Archive for the ‘farm markets’ Category

Market in Guanajuato Mexico

Market in Guanajuato Mexico

Travel offers opportunity to try foods you might normally not see in your local market.  Wherever you go, visit the local grocery store, farmer’s market or street vendor.  In Guanajuato, there’s a vast two level city market built with great style and flair.  Navigate up the iron steps to the galleria on the top level where you can look down on the passing scene  then stroll around to buy Mexican candied delicacies, cacao, hammocks, clothes and every type of food.  On the streets around the market, small purveyors offer fruit at outdoor markets with prices marked on boards or called out by hawkers.

The delicate normal-sized strawberries sold during Spring carry stupendous taste.  Nothing sold in el Norte comes close for flavor intensity.

Time to sign up for your fresh vegetables for the next growing season of 2013.

National database of CSA farmers

Local Harvest explains that “Over the last 20 years, Community Supported Agriculture (CSA) has become a popular way for consumers to buy local, seasonal food directly from a farmer. Here are the basics: a farmer offers a certain number of “shares” to the public. Typically the share consists of a box of vegetables, but other farm products may be included. Interested consumers purchase a share (aka a “membership” or a “subscription”) and in return receive a box (bag, basket) of seasonal produce each week throughout the farming season.”

Here are links to maps and lists that specify locations of  producers in the DC-MD-VA area.


Montgomery County, MD

USDA resources on CSA

Maryland Farmers Market listed by county

Montgomery County list.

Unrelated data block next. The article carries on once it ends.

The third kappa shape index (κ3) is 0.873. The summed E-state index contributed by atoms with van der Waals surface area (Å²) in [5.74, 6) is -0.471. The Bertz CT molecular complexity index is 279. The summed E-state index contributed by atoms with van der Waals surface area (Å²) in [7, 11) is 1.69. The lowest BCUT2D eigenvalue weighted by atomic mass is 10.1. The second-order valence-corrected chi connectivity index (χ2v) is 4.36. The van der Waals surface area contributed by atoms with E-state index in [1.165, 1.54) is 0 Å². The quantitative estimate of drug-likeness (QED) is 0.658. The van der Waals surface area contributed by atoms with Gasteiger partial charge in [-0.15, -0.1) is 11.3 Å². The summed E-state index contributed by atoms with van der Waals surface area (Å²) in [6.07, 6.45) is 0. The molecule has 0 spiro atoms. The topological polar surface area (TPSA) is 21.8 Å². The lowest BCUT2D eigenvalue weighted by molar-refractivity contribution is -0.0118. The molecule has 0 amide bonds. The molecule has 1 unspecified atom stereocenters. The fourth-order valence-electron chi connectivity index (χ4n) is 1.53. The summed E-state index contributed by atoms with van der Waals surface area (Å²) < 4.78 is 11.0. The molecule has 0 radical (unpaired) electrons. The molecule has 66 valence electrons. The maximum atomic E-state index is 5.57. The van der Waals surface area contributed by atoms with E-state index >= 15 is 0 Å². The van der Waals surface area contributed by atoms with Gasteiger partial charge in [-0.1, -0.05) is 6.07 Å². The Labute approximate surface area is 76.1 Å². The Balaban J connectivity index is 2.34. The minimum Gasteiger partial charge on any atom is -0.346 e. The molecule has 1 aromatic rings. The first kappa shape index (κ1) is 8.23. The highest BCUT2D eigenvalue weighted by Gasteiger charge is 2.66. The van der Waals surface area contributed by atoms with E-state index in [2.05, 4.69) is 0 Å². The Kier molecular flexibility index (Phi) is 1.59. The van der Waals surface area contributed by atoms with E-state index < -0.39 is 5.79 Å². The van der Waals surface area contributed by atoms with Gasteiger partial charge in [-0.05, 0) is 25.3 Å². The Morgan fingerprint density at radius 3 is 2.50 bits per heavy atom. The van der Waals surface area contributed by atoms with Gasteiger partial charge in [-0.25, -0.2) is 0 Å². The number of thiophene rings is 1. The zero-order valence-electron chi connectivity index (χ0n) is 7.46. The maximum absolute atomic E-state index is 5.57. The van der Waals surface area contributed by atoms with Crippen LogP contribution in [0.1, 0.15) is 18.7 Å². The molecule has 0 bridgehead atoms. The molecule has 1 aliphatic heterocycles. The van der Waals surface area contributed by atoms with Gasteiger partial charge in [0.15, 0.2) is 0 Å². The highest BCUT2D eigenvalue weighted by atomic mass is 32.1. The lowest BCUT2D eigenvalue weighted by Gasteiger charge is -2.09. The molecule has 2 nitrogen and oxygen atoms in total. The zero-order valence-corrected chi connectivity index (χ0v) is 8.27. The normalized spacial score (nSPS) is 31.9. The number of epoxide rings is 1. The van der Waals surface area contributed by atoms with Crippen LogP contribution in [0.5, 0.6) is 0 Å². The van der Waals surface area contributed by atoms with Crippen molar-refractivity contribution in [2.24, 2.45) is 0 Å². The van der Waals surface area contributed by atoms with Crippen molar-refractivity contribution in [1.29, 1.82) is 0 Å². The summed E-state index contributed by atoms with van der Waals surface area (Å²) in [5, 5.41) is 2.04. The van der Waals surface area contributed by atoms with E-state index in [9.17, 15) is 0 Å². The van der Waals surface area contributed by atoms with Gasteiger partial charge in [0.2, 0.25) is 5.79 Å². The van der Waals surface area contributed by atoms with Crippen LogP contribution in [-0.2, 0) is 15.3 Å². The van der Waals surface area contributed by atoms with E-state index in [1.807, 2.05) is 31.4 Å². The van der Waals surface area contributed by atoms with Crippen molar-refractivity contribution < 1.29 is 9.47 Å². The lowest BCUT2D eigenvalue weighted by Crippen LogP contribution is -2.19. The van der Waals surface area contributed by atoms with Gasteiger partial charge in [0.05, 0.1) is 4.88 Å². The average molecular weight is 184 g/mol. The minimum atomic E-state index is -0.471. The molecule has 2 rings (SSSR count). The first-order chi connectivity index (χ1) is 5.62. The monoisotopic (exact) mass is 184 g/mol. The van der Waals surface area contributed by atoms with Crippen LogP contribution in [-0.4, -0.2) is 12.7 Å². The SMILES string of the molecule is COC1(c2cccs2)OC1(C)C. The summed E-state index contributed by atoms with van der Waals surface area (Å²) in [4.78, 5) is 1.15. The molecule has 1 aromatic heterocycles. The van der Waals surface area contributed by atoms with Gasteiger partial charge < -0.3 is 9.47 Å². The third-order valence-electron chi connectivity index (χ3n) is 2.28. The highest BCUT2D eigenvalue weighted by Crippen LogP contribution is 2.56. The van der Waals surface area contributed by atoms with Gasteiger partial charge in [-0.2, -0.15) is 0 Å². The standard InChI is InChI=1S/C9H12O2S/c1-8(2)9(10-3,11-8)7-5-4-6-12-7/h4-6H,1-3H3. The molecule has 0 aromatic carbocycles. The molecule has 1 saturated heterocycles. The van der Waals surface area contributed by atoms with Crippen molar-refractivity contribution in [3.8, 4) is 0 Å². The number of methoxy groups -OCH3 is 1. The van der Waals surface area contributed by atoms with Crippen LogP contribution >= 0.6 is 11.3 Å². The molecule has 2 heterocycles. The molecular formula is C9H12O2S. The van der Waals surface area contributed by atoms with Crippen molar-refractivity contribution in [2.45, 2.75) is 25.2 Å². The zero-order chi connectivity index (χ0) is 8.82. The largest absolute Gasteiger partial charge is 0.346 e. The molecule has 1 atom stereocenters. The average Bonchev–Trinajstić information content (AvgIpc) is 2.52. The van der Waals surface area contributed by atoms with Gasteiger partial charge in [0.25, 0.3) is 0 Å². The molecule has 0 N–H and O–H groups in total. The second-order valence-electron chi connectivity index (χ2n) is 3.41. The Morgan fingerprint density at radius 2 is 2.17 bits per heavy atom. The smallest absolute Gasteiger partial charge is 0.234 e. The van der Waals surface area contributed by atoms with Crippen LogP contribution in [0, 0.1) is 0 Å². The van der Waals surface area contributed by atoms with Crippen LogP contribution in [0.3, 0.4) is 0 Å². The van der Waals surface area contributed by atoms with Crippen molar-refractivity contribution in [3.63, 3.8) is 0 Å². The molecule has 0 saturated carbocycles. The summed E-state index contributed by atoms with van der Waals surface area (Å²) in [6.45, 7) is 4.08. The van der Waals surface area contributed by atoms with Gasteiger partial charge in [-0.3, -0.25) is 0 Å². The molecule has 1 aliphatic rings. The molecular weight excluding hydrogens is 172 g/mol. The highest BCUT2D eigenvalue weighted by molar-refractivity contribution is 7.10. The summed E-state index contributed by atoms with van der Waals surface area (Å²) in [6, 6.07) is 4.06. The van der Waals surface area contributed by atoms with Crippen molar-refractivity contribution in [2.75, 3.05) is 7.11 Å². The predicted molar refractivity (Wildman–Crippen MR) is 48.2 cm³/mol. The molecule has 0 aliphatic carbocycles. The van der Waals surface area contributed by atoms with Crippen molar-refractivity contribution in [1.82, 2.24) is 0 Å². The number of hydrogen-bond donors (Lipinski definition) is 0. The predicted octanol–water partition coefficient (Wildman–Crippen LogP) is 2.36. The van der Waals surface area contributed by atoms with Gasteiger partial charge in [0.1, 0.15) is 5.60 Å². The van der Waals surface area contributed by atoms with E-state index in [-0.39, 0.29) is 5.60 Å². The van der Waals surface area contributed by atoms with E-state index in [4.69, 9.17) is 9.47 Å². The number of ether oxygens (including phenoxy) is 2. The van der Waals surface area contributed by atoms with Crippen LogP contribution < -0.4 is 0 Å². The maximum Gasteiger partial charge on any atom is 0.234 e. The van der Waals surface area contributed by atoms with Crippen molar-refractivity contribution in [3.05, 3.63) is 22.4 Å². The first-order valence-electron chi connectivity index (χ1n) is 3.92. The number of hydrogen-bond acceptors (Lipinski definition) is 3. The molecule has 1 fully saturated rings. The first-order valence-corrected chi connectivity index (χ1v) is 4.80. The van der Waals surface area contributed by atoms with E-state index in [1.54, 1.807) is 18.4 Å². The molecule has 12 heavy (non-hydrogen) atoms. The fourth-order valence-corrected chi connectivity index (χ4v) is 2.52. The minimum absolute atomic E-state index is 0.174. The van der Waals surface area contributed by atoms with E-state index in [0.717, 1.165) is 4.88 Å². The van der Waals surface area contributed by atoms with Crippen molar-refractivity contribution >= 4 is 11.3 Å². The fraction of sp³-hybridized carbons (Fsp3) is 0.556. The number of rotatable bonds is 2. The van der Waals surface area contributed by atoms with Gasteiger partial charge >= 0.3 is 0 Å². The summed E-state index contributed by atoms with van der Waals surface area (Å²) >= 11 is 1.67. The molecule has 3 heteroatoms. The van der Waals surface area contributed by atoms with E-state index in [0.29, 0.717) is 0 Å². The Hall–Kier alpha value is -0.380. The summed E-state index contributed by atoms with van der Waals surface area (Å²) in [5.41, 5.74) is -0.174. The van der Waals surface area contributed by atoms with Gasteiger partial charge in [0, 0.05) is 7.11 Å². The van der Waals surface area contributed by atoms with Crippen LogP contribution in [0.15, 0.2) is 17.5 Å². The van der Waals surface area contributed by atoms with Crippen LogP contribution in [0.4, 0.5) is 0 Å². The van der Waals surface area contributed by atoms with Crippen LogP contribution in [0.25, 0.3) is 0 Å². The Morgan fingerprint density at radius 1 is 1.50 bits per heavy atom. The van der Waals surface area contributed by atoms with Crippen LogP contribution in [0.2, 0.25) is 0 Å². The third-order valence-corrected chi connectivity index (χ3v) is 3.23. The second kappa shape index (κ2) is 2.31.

These folks are our food allies. Give them your business and talk to others about the issues local farmers face.  Diminishing land near urban centers and water scarcity are just two of many challenges.  Support local farmers and you’ll always have food growing nearby.

Promotion for Edible Communitiesedible Communities publications connect local small-scale food producers with customers.   The magazines are linked to regions or urban centers and feature interviews with organic farmers, recipes, talks with chefs, vendors and regulators. Gorgeous design, graphics and photographs enhance the edible Communities publications.  — Check out Edible Radio!

Nationally, the Edible Community of sustainable food  and organic farming advocates represent a significant audience of good food enthusiasts.

I met the co-founder, Tracey Ryder, years ago in one of the food writing workshops I teach for the University of California, Los Angeles.  At the time, she featured Edible Ojai in the portfolio of publications.  Marvelous to watch the concept grow and the audience for organic farm food expand exponentially.

Thank you, Tracey and colleagues, for your efforts to promote farmers and  the pleasures of food.  The James Beard Foundation Award, 2011 is well-deserved.


Fresh Farm Markets DC (“DC” means Maryland, Delaware and Virginia as well as the District  of Columbia).  Patronize these  farmers and producers who are the allies of cooks and curators of fine food.

Why buy from local farmers when the mega-mart offers bargain food and it’s wrapped in see through plastic?  Read the short answers here, but think about the long answer.  Do you know who grows your food?  Have you talked to the person who picked your dinner from the coop or field?

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